#8 Allow Respondents to Answer on the Whole Range of Options

Efficiency is beautiful. It shows that the person asking the question has thought about them. So you might be tempted to ask, e.g., whether “Men and women have the same chance of succeeding in their job” or whether “Employers prefer to employ men than women”. If you are dealing with negative sexual discrimination against women, this seems logical and efficient.

But it constrains the scale.

The actual range goes from: “Employers prefer to employ women than men” over “Men and women have the same chance of succeeding in their chosen job” [BTW, what has ‘succeeding‘ to do with employment?] to “Employers prefer to employ men than women”.

If you constrain the answers to negative sexual discrimination to women from zero to full, and do not take into account that some employers might like to hire women than men, you are severely biasing your results.

And if you think that this does not happen, I can provide a counter-example. When I was applying for a job when I was a student, the HR person (a woman) told me that they usually hire women for this job, “because women work differently, you know, more conscientiously”. So don’t tell me “a difference” automatically means that “women are discriminated against”, because it does not.

#9 Differentiate between life-time prevalence and actual scope of the problem

Many studies that ask questions about sexual harassment ask about life-time prevalence. That’s nice, but it does not tell you anything about the scope of the problem.

If you have one sociopathic individual in every school of a thousand+ students, you can get a very high life-time prevalence if that one sociopath is very busy. But these numbers completely mislead you regarding the best course of action.

Even if you only focus on boys/men as the problem (see #3), the question is not how many girls/women have encountered harassment, but — if only boys/men are a problem (a big if) — how many boys/men actually are a problem. In a population of 100 girls, if one man harasses 80 girls, this leads to the same “encountered” values than if 80 men harass one different girl each. But the implications are vastly different.

Strangely enough, questions like “Of the boys/men I know (including family, friends, etc.) x of y boy/men harass girls/women (or I would like to avoid due to harassment, etc.)” are not asked.

The danger here is making harassment seem normal for boys/men. It unintentionally provides these sociopathic individuals an easy way out to avoid responsibility (“I normally don’t do this, but you know how boys/men are.”) instead of getting them the treatment (or confinement) they (or society) needs.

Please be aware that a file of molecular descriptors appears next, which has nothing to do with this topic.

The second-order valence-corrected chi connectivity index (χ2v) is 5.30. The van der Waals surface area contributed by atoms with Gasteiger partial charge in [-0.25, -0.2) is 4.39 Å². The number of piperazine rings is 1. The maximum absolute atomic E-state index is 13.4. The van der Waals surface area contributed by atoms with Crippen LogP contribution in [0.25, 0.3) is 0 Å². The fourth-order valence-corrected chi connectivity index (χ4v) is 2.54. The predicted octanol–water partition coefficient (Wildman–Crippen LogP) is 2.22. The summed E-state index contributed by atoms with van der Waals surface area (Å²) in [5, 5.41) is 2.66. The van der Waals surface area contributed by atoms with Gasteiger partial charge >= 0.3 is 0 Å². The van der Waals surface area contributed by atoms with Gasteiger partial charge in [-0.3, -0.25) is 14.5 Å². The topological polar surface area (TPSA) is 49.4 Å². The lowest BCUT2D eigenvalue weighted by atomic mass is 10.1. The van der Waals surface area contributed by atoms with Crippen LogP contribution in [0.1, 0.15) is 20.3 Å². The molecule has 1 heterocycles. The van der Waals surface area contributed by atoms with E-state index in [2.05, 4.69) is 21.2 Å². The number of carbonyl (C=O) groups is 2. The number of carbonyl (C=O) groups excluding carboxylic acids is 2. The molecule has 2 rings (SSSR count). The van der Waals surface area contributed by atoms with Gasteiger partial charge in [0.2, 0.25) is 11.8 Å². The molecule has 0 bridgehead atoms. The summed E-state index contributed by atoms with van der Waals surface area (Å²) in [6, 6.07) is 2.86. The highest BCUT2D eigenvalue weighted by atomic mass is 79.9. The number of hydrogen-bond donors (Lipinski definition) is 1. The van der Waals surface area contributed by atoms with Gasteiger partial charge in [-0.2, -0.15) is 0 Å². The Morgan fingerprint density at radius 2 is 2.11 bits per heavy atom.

#10 Avoid Speculative Questions

Feminism has extremely active PR. There are numbers thrown around and world-views conveyed that are … impressive (not accurate, mind you, but the way they are conveyed, yup, impressive).

But I think that a survey should capture how the respondents themselves feel, not how they ought to feel.

So don’t ask for perceived inequality, ask for encountered inequality.

For hard-core feminists the first question is more important. They want to find out how well they did convey their message that women are disadvantaged victims. But if you are really interested in actual equality, that is not the interesting question. If you are interested in the actual living conditions then ask for what the respondents actually encountered.

#11 Don’t Weaken Your Sample

As a certain infamous survey found out, you need a representative sample. The people you ask must represent the sample of the population you want to generalize to.

Want to make assertions about the living conditions of your country — don’t ask the rich only. Otherwise you might come to the conclusion that your country is living in milk and honey.

That seems like a no-brainer, but strangely enough, many surveys on inequality have no qualms about weakening the representativeness of their sample. They do so by allowing for a disconnect between “I have encountered X” and “I know someone who has encountered X”.

It might sound very tempting to use these “I know someone who has encountered X” numbers as indicators of actual negative sexual discrimination, but it’s inherently flawed. If you have a representative sample, then these people represent the whole population. Like in the “if the world were a village of 100 people” example each person represents a lot of people in the population. But this also means that each person must represent him- or herself, not serve as proxy to affected individuals.

Just think about all the people you know — you might know someone who, for example, suffers from cancer. If you are asked about the prevalence of cancer in society and you would allow for “I am not affected, but I know someone who is affected” as valid incident of “person affected” you could easily end up with 90 to 100% “affected”. Not very realistic — no matter how much you want these results.

#12 Be very aware of “I know someone how”

In the same vein as #11, be very wary of people asserting that “they know someone who …”. First of all, it’s impossible to verify. Or do you really think these people “who know someone” willingly provide name and addresses? And what would you think of them if they did? Second of all, it’s extremely condescending. Just imagine someone — even your best friend — walking up to you and saying: “Hey, I know what your problem is, it’s ….”. Would you really be happy about it? And would it be accurate? After all, things that seem easy from the outside are one hell of a lot more complicated from the inside.

Ask people about themselves — that’s difficult enough.

#13 Don’t ask people what they have not encountered